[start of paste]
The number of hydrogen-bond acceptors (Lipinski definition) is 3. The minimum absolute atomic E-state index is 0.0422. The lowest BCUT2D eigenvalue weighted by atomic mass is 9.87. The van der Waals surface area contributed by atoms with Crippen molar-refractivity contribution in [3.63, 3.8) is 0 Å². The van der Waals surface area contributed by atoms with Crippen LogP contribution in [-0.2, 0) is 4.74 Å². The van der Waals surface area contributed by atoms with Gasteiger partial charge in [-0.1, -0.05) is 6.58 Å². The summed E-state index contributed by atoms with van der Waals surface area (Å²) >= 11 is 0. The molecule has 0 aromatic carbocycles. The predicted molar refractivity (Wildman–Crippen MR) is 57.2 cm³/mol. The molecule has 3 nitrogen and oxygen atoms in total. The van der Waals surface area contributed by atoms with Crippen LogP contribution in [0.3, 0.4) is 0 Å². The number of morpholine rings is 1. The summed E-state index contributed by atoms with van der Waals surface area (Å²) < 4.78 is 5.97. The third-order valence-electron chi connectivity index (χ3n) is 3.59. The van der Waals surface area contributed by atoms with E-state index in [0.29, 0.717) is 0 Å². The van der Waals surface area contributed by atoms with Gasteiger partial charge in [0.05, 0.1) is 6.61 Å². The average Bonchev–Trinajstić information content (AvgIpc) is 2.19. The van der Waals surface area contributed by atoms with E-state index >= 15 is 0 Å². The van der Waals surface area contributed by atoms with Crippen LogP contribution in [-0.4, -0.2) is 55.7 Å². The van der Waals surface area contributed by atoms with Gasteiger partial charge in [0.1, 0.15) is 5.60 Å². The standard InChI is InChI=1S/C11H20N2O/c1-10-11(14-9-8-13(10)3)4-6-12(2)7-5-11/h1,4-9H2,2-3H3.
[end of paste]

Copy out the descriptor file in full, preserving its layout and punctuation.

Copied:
The number of hydrogen-bond acceptors (Lipinski definition) is 3. The minimum absolute atomic E-state index is 0.0422. The lowest BCUT2D eigenvalue weighted by atomic mass is 9.87. The van der Waals surface area contributed by atoms with Crippen molar-refractivity contribution in [3.63, 3.8) is 0 Å². The van der Waals surface area contributed by atoms with Crippen LogP contribution in [-0.2, 0) is 4.74 Å². The van der Waals surface area contributed by atoms with Gasteiger partial charge in [-0.1, -0.05) is 6.58 Å². The summed E-state index contributed by atoms with van der Waals surface area (Å²) >= 11 is 0. The molecule has 0 aromatic carbocycles. The predicted molar refractivity (Wildman–Crippen MR) is 57.2 cm³/mol. The molecule has 3 nitrogen and oxygen atoms in total. The van der Waals surface area contributed by atoms with Crippen LogP contribution in [0.3, 0.4) is 0 Å². The number of morpholine rings is 1. The summed E-state index contributed by atoms with van der Waals surface area (Å²) < 4.78 is 5.97. The third-order valence-electron chi connectivity index (χ3n) is 3.59. The van der Waals surface area contributed by atoms with E-state index in [0.29, 0.717) is 0 Å². The van der Waals surface area contributed by atoms with Gasteiger partial charge in [0.05, 0.1) is 6.61 Å². The average Bonchev–Trinajstić information content (AvgIpc) is 2.19. The van der Waals surface area contributed by atoms with E-state index >= 15 is 0 Å². The van der Waals surface area contributed by atoms with Crippen LogP contribution in [-0.4, -0.2) is 55.7 Å². The van der Waals surface area contributed by atoms with Gasteiger partial charge in [0.1, 0.15) is 5.60 Å². The standard InChI is InChI=1S/C11H20N2O/c1-10-11(14-9-8-13(10)3)4-6-12(2)7-5-11/h1,4-9H2,2-3H3.